Is this the face of doom on Game of Thrones?

Warning: spoilers for Game of Thrones though season 6, episode 5 (as well as mentions from the books) follow…

Game of Thrones season 6 is packing each episode with bombs and revelations, taking full advantage of the fact that show watchers and book readers alike are now (for the most part) equally in the dark.

This past Sunday's episode, “The Door,” provided a heartbreaking origin story for Hodor, which revealed that Bran was accidentally responsible for poor Wylis' condition.

If you'll recall, we've been granted visions of the past via the Bran and the Three-Eyed Raven's greensight, which is how we discovered that our beloved Hodor was once a young man named Wylis with full verbal capacity. The question became: WHAT HAPPENED TO HODOR?

Now we know: Bran Stark happened. 

During the climactic events of “The Door,” Bran was greenseeing into Hodor's past even as they were under attack in the present. In order to stave off the White Walkers, Bran warged into Hodor to get him fighting. As they made their escape in the present Meera Reed yelled for Hodor to “hold the door, hold the door!” to keep the Walker's at bay. While in the past Wylis seemingly caught a glimpse of Bran, creating a bridge between past and present, or present and future depending upon your perspective.

The events essentially merged the two and melted poor Wylis' brain freezing him in that one crucial moment where he was called upon to hold the door. Hodor.

What's truly revelatory here is that BRAN CHANGED THE PAST. Now, I know we're all going to get into a rabbit hole about the fact that he only did what he'd already done because he's in a causal loop.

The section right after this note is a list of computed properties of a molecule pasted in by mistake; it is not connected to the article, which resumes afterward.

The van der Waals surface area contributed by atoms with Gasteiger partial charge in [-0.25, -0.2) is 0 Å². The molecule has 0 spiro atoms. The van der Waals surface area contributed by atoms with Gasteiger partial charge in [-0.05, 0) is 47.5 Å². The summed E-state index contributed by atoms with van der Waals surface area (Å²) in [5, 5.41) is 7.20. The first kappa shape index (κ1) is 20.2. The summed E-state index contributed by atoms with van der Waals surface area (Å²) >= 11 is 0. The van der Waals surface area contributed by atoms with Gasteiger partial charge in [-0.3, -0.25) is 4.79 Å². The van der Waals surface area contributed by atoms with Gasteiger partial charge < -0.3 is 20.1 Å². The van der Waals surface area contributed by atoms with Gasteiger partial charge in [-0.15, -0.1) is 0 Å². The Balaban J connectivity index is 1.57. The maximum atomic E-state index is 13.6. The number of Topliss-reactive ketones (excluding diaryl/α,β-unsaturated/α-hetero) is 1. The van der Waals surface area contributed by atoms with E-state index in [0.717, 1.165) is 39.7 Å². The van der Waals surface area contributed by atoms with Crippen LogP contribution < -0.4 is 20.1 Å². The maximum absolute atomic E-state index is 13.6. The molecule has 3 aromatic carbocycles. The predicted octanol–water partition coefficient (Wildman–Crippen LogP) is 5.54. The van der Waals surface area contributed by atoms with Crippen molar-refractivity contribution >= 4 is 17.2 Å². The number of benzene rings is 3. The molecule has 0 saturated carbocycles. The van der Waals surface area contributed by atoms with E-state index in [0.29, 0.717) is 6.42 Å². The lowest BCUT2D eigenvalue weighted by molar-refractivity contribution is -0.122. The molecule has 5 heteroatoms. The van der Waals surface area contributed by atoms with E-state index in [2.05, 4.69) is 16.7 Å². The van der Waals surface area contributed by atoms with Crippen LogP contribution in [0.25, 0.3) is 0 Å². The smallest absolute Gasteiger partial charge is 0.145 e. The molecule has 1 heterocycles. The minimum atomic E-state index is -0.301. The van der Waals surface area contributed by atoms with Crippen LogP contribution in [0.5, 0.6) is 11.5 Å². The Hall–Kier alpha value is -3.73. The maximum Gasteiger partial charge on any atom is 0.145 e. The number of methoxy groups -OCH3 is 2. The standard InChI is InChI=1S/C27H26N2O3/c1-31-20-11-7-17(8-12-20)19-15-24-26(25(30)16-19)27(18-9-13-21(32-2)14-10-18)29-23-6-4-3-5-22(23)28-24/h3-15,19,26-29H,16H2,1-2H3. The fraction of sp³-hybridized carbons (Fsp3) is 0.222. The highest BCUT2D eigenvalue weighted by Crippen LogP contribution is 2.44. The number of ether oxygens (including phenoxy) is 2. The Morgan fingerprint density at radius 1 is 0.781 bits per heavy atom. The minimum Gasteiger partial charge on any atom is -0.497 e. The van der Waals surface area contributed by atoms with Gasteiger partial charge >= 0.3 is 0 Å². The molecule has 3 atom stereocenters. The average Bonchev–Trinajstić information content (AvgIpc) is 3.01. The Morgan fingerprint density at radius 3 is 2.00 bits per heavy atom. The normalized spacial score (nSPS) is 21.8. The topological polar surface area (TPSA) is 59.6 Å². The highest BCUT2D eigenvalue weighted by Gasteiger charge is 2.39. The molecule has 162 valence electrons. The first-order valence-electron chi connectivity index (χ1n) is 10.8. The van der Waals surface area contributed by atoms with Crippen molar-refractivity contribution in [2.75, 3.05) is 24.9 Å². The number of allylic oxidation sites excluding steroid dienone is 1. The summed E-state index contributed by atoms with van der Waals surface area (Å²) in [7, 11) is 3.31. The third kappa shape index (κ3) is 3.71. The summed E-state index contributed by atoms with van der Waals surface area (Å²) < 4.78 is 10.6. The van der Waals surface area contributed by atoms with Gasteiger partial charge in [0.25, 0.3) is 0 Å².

Still, the fact remains that the metaphorical door is now open to allow for the possibility that Bran did (and will) — inadvertently or not — spark some of the major events of this series.

Certainly his father, a younger Ned Stark, appeared to be able to hear Bran when he called out to him at the Tower of Joy in episode 3 of this season, “Oathbreaker”. 

As a reminder, this was during the scene in which Bran and the Three-Eyed Raven watched Ned fight as a younger man. At which time Bran realized that Ned hadn't won the battle as handily as he'd always believed, and that he couldn't necessarily trust the version of the past that he'd always been told. Bran called to Ned just as he was about to enter the Tower, at which point Ned turned and the Three-Eyed Raven swept Bran back to the present. “That's enough for the day,” indeed.

If Ned was able to hear Bran's cry it may have put him in the mindset of a parent in the crucial moments to come in that Tower…

If you're unfamiliar, the Tower of Joy is (many believe) the birthplace of Jon Snow, who is actually the son of Ned's sister Lyanna and Rhaegar Targaryen. The theory goes that when Ned discovered his dying sister there she swore him to an oath of secrecy to protect her infant son from Robert, who had ordered the deaths of all Targaryens. So Ned claimed Jon his bastard. If, just moments before, Ned heard the word “father” whispered in his mind, might that not have impacted his decision?